FILM OF THE WEEK: Consuming Spirits
by Vadim Rizov
The 14 years of labor put into Chris Sullivan's animated feature debut Consuming Spirits
are always visible. It's the kind of doggedly personal, adult-oriented labor of love rarely seen, aside from efforts from higher-profile names like Jan Svankmajer or Don Hertzfeldt. The ambition is front and center with no knowledge of the production history, starting with the opening subtitle: "A Parable in 5 Chapters."
takes its time revealing how its three main characters are related. In a post-industrial rust belt small town nightmare somewhere in Appalachia's "Gerry Mander" county, radio host Earl Gray (Robert Levy) turns every installment of the presumably innocuous "Gardener's Corner" into a nightmarish parody of Garrison Keillor's "A Prairie Home Companion," dredging up apocalyptic portent in response ordinary questions about how to interact with deer ("Beware this cloven messenger of hybrid knowledge") in between sponsorship plugs for Manure Pit and similarly forthrightly disgusting businesses.
Also foregrounded is Gentian Violet (Nancy Andrews), understandably careworn and cruelly worn-down after working three jobs and caring for a mother whose dementia leads to inappropriate sexual comments on the rare occasions when a gentleman companion comes over. Newspaper colleague/bandmate Victor Blue (Sullivan) spends his workdays getting chewed out for choosing inappropriately gruesome photos to accompany innocuous stories and his leisure time trying to get the truck left by his long-gone father officially transferred to his name, requiring the signature of his institutionalized, long-unseen mother.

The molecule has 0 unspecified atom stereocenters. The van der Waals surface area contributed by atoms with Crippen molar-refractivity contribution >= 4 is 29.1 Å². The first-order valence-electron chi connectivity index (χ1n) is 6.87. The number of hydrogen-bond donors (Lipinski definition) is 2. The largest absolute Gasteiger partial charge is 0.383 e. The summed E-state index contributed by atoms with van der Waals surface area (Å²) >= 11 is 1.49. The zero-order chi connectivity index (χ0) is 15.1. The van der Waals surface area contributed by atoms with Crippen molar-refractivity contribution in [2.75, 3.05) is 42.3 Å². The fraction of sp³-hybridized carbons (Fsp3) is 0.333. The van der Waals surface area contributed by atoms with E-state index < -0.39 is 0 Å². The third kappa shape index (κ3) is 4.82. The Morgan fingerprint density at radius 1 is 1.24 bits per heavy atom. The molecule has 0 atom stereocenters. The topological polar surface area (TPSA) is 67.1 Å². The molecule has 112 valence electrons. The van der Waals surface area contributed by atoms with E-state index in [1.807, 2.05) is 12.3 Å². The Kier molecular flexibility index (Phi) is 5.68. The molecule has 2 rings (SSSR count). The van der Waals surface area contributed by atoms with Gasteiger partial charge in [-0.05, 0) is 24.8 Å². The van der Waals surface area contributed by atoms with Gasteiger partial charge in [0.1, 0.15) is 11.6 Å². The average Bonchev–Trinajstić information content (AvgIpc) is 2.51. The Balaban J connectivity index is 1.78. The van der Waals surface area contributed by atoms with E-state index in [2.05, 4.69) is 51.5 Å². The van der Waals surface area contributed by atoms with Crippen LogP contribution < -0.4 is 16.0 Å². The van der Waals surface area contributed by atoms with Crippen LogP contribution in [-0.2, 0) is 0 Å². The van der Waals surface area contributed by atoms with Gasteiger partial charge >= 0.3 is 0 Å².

The characters are paper cut-outs, their surroundings carefully built sets, two forms of uneasily co-existing stop-motion animation. Red light ominously beams out of blue houses, while vultures hang overhead. The devastation is personal and infrastructural: Gentian, Victor and Earl are all bottom-rung survivors, surviving off Rice-A-Roni and Hamburger Helper dinners. Like Gus Van Sant's forthcoming Promised Land
or the recent documentary Detropia
, the subjects' lives are the direct product of their surroundings, a connection never explicitly ratified.
None have any illusions about their place in the universe. "I know I'm pretty ugly," Victor tells Gentian at the bar after a tepidly-received performance. "And you know what, Jenny? You're pretty ugly too." Gentian stalks off unamused, but the consistent emphasis on grotesque homeliness, though cleverly acknowledged, is off-putting. Throughout the film, there's a sense of forced American gothic, the construction of a meticulously closed-off microcosm of down-and-out America that would instantly collapse if someone halfway-non-horrific stumbled on.
Battling against the temptation to fetishize dejected sad-sackness for its own sake is an initially vigorous black comic streak, one which largely ebbs away as Consuming Spirits
performs a clunky downshift from mordant comedy to generational family tragedy. The comic highlight is an advertisement for a nunnery doubling as an insane asylum ("Come up to Holy Angels and see if monastic life is your next career move"). As if in acknowledgment of its own indulgence, when Consuming Spirits
finally launches into Earl Gray's final explanatory monologue, he keeps apologizing for his portentous digressions, protesting "This is all relevant."
Given its attenuated length and questionably condescending (?) stance to its subjects, Consuming Spirits
is most striking as a tribute to animation's tactility. Both drawn and set into (stop) motion, the people and the city are alternately rough-hewn and elegant, bristling with creative energy. The narrative, as implied by the title, focuses heavily on drinking, and the movie itself turns into an endless kind of bar crawl, leaking out energy as it trundles along, but it's a beguiling anomaly.
Posted by ahillis at December 14, 2012 11:18 AM